Thursday, December 10, 2009

Murder Conviction Remanded Because of Accomplice Perjury

The Texas Court of Criminal Appeals has long held that the Due Process Clause of the 14th Amendment is violated where the State knowingly uses perjured testimony to obtain a conviction. In Ex parte Chabot the Court was faced with whether to extend this holding to cases wherein the State unknowingly presents perjured testimony.

Appellant was convicted of murder and sentenced to life. The State predicated its trial theory on the testimony of an accomplice who was present at the time of the murder. Post-conviction DNA testing later revealed that the accomplice lied during trial when he denied any involvement in the sexual abuse of the victim.

On a subsequent application for writ of habeas corpus, the CCA considered: WHETHER DUE PROCESS IS VIOLATED WHEN THE STATE HAS UNKNOWINGLY PRESENTED PERJURED TESTIMONY?

In Ex parte Fierro, 934 S.W.2d 370 (Tex. Cr. App. 1996), the Court held that the knowing use of perjured testimony is a trial error that is subject to a harmless error analysis, wherein the applicant has the burden to prove by a preponderance of the evidence that the error contributed to his conviction or punishment. The Court now extends its application of this harmless error analysis to cases involving unknowing use of perjured testimony as well.

The court considered this question in a slight different setting in Ex parte Carmona, 185 S.W.3d 492 (Tex. Cr. App 2006)(plurality opinion), when a plurality held that community-supervision revocation based solely on perjured testimony, unknown to the State at the time of revocation, violated the applicant's due process rights. So really, this decision is only a small step from prior Court precedent.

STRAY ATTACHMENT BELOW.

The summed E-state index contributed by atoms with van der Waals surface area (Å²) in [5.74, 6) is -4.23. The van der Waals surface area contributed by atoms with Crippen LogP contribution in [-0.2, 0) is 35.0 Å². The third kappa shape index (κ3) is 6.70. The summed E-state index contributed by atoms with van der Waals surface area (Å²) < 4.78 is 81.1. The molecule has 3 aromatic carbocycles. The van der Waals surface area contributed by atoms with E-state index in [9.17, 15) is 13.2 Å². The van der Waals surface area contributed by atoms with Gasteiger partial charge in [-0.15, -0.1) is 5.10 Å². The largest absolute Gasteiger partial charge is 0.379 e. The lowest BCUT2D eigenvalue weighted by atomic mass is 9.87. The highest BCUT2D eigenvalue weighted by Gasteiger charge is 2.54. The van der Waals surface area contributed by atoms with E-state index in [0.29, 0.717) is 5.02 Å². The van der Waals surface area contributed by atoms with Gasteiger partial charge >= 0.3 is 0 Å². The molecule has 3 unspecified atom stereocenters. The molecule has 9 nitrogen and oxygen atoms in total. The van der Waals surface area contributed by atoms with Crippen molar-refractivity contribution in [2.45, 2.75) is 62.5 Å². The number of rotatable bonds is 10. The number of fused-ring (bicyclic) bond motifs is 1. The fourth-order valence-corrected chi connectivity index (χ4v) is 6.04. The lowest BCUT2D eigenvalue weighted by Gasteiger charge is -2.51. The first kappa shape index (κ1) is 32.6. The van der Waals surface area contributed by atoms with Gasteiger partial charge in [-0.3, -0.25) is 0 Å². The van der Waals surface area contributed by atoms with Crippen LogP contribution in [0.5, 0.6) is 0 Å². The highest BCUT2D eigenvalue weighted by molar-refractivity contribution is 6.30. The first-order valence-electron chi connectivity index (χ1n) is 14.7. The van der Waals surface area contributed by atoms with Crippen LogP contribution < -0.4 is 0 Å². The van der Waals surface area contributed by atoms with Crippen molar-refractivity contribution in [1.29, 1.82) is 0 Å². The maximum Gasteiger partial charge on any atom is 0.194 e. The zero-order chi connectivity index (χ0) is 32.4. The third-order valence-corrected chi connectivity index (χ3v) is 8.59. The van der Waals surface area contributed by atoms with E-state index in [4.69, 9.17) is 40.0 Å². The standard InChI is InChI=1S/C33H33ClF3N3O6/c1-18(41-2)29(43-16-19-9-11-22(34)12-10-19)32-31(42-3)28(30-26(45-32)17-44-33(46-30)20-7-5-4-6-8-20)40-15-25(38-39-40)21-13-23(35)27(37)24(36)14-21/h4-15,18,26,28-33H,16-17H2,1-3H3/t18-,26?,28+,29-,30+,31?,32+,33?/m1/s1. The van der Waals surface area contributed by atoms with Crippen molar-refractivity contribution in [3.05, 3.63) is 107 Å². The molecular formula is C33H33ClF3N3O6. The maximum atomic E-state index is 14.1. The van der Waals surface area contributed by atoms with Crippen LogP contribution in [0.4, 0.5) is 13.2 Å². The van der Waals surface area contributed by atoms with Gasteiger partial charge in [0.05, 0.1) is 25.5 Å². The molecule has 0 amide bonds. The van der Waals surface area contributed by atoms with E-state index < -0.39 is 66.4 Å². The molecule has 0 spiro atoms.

In this case, the State acknowledged the critical importance of the accomplice testimony and conceded that the perjured testimony contributed to the verdict. Noting that it is the "ultimate factfinder," the CCA adopted the findings of fact of the lower court (5th District) and held that "the circumstances of the present case merit a finding that the applicant's due-process rights were violated, notwithstanding the absence of the State's knowledge of the perjured testimony at the time of trial." Remanded.